Origins of The School of Navigation

What is now the University of Southampton grew out of the Hartley Institution, which owed it's origin to some £103,000 willed to the Corporation of Southampton in 1850 by an eccentric inhabitant of the town called Henry Robinson Hartley, on condition that it employed "the interests, dividends, and annual proceeds (thereof) in such a manner as (might) best promote the study and advancement of the sciences of Natural History, Astronomy, Antiquities, Classical and Oriental literature in the Town, such as forming a Public Library, Botanic Gardens, Observatory and collection of objects in connection with the above sciences; to be set up in his house in the High Street.

His will was strongly contested by various relatives and an eight year lawsuit followed and after the lawyers and their clients had been satisfied, only £42,524 19s and 3d remained of the Hartley Bequest.

A Committee was set up by the then Borough Council to inspect the High Street site and make suggestions. One of these suggestions was that the projected establishment should include a school of navigation suitable to a great seaport. A further suggestion led to the building of the Hartley Institute on a site which much later became the Post Office. The Hartley Institute was opened by Lord Palmerston on 25th October 1862, but another 70 years had to elapse before the envisaged School of Navigation began to materialise.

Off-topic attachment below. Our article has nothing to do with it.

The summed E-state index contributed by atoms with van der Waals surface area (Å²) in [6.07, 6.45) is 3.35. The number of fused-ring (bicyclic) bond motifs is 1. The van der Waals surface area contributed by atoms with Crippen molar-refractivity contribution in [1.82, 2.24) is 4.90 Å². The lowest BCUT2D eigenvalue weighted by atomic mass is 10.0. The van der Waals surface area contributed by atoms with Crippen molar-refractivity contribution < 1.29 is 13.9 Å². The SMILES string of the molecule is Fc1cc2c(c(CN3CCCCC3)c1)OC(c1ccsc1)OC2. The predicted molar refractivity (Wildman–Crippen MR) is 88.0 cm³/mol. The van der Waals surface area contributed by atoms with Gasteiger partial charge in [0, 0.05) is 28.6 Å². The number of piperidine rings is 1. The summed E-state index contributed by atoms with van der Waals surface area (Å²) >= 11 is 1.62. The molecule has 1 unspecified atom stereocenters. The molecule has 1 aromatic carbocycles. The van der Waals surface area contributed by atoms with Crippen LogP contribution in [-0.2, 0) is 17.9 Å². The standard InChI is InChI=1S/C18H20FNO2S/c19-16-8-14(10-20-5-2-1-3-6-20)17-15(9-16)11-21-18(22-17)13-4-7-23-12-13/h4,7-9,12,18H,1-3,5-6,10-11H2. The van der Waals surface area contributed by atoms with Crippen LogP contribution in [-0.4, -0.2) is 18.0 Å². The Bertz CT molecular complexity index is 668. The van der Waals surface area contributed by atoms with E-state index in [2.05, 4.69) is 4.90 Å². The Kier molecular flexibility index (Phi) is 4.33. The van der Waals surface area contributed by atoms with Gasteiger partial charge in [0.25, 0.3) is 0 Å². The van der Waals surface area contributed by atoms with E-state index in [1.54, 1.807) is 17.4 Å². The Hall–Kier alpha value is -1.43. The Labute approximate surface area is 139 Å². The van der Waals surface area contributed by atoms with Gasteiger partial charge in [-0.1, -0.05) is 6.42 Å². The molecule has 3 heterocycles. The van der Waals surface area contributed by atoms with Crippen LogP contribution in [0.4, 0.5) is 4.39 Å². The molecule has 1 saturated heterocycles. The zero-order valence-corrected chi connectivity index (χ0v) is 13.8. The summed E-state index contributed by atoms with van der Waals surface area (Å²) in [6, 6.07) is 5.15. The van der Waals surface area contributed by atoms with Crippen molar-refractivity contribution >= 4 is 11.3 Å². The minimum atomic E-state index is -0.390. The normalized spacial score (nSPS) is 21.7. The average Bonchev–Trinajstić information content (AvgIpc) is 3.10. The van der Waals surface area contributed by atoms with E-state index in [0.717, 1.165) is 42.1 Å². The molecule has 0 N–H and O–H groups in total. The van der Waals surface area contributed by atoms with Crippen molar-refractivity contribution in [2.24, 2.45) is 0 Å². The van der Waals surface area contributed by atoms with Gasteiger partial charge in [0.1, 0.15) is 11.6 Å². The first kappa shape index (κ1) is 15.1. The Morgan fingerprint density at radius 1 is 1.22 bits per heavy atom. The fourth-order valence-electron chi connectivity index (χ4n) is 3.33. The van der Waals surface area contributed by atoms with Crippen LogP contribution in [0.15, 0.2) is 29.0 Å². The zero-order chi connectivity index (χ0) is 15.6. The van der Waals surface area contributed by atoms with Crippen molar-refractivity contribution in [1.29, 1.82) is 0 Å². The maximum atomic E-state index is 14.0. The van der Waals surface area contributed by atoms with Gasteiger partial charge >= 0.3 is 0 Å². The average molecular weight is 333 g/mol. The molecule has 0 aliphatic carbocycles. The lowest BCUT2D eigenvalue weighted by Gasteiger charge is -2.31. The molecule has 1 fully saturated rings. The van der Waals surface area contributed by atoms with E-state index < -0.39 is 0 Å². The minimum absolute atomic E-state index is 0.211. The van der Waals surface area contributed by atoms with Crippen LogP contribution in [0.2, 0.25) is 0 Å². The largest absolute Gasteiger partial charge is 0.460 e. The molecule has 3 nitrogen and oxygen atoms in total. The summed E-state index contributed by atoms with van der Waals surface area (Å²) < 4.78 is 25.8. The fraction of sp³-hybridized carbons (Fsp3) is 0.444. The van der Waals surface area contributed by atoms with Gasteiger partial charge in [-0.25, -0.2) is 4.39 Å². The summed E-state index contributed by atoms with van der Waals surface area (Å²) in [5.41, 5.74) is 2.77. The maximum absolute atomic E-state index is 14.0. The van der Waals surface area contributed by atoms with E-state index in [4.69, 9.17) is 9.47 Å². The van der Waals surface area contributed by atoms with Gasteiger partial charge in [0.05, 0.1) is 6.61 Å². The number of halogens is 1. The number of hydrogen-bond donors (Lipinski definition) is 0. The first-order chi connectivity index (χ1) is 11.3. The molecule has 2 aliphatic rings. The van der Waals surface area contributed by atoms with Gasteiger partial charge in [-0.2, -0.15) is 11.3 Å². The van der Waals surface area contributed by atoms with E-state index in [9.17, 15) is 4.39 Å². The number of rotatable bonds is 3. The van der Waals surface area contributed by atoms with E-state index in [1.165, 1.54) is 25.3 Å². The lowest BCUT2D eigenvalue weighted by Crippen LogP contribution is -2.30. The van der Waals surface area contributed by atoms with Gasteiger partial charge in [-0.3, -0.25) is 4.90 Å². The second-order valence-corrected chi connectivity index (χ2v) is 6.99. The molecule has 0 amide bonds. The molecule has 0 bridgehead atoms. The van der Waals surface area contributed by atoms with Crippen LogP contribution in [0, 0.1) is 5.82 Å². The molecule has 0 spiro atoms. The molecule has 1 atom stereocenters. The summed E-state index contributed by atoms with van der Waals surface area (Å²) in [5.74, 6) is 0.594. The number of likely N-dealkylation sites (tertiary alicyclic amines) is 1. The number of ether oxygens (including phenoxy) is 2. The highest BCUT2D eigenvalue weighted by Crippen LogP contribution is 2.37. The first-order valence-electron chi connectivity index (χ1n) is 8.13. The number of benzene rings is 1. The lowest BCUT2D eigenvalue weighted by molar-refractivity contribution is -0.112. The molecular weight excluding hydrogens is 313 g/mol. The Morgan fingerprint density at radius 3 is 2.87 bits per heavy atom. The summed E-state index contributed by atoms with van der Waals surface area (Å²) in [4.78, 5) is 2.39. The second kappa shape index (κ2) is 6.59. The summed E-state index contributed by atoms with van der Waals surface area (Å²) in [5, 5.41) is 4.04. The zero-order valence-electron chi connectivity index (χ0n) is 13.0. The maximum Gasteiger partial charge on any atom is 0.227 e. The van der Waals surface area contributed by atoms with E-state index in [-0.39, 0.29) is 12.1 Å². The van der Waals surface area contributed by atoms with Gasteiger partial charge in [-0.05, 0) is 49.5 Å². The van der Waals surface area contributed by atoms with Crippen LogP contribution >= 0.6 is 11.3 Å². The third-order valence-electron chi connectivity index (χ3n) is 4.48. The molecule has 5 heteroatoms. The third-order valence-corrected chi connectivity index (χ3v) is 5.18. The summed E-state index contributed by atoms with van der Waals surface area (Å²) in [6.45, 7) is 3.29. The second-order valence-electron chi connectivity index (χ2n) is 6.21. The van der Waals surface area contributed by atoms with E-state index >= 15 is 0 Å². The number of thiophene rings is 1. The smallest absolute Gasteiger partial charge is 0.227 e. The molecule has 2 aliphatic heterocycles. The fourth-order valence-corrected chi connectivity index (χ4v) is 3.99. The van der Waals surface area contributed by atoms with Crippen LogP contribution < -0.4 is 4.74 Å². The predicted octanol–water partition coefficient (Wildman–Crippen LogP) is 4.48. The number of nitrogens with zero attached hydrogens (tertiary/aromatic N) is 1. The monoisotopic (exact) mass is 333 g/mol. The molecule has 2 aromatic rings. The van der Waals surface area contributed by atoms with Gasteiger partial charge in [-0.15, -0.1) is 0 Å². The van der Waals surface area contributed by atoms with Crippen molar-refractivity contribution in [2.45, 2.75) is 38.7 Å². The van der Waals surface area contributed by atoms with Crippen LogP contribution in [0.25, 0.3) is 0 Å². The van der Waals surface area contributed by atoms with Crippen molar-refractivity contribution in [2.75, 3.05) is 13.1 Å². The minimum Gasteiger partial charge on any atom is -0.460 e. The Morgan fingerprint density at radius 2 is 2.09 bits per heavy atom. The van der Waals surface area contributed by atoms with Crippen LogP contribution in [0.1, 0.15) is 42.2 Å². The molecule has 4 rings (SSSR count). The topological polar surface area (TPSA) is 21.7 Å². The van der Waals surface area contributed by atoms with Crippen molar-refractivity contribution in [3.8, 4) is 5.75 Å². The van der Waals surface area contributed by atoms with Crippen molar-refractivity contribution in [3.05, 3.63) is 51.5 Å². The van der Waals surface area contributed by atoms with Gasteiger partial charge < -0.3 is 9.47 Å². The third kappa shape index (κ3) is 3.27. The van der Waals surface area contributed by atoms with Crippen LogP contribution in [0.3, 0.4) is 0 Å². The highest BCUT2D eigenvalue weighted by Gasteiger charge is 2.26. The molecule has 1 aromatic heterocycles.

On 30th November 1902, Hartley College was granted University College status and in 1914 the new college buildings were opened by Lord Haldane, Lord Chancellor, but due to World War 1, its first use was as a Military Hospital and the overall move did not take place until 1919.

In 1932, the Borough Council decided to take over the Gilchrist Navigation School, a private enterprise established many years previously, located at the corner of Bernard Street and High Street, opposite Holyrood Church and to conduct it for an experimental period of 2 years at "South Hill" a large house in Glen Eyre Road. The sole member of staff at that time was Captain McEwan. If the venture proved to be successful, it was hoped that a residential cadet course could be opened for young men aspiring to become officers of the Mercantile Marine.